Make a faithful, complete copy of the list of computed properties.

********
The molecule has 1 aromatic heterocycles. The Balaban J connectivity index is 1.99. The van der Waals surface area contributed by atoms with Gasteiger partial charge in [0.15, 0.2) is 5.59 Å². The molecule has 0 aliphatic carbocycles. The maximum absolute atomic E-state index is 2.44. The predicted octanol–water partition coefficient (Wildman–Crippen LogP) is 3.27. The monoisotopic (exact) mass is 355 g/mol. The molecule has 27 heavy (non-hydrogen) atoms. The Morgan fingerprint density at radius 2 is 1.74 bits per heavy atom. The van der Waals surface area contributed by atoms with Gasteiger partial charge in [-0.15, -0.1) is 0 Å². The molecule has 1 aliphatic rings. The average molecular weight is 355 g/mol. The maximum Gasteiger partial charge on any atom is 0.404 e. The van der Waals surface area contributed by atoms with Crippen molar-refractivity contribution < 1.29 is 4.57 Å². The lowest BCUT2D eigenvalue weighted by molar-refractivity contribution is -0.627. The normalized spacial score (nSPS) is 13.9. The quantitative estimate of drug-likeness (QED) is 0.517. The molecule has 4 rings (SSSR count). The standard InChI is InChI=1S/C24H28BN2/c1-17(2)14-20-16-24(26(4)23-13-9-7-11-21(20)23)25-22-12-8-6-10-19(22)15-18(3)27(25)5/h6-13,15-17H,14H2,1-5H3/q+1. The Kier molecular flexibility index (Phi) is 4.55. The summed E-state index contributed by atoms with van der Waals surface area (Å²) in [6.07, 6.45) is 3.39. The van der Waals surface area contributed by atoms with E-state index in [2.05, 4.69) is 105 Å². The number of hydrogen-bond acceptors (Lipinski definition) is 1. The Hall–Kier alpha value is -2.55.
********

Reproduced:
The molecule has 1 aromatic heterocycles. The Balaban J connectivity index is 1.99. The van der Waals surface area contributed by atoms with Gasteiger partial charge in [0.15, 0.2) is 5.59 Å². The molecule has 0 aliphatic carbocycles. The maximum absolute atomic E-state index is 2.44. The predicted octanol–water partition coefficient (Wildman–Crippen LogP) is 3.27. The monoisotopic (exact) mass is 355 g/mol. The molecule has 27 heavy (non-hydrogen) atoms. The Morgan fingerprint density at radius 2 is 1.74 bits per heavy atom. The van der Waals surface area contributed by atoms with Gasteiger partial charge in [-0.15, -0.1) is 0 Å². The molecule has 1 aliphatic rings. The average molecular weight is 355 g/mol. The maximum Gasteiger partial charge on any atom is 0.404 e. The van der Waals surface area contributed by atoms with Crippen molar-refractivity contribution < 1.29 is 4.57 Å². The lowest BCUT2D eigenvalue weighted by molar-refractivity contribution is -0.627. The normalized spacial score (nSPS) is 13.9. The quantitative estimate of drug-likeness (QED) is 0.517. The molecule has 4 rings (SSSR count). The standard InChI is InChI=1S/C24H28BN2/c1-17(2)14-20-16-24(26(4)23-13-9-7-11-21(20)23)25-22-12-8-6-10-19(22)15-18(3)27(25)5/h6-13,15-17H,14H2,1-5H3/q+1. The Kier molecular flexibility index (Phi) is 4.55. The summed E-state index contributed by atoms with van der Waals surface area (Å²) in [6.07, 6.45) is 3.39. The van der Waals surface area contributed by atoms with E-state index in [2.05, 4.69) is 105 Å². The number of hydrogen-bond acceptors (Lipinski definition) is 1. The Hall–Kier alpha value is -2.55.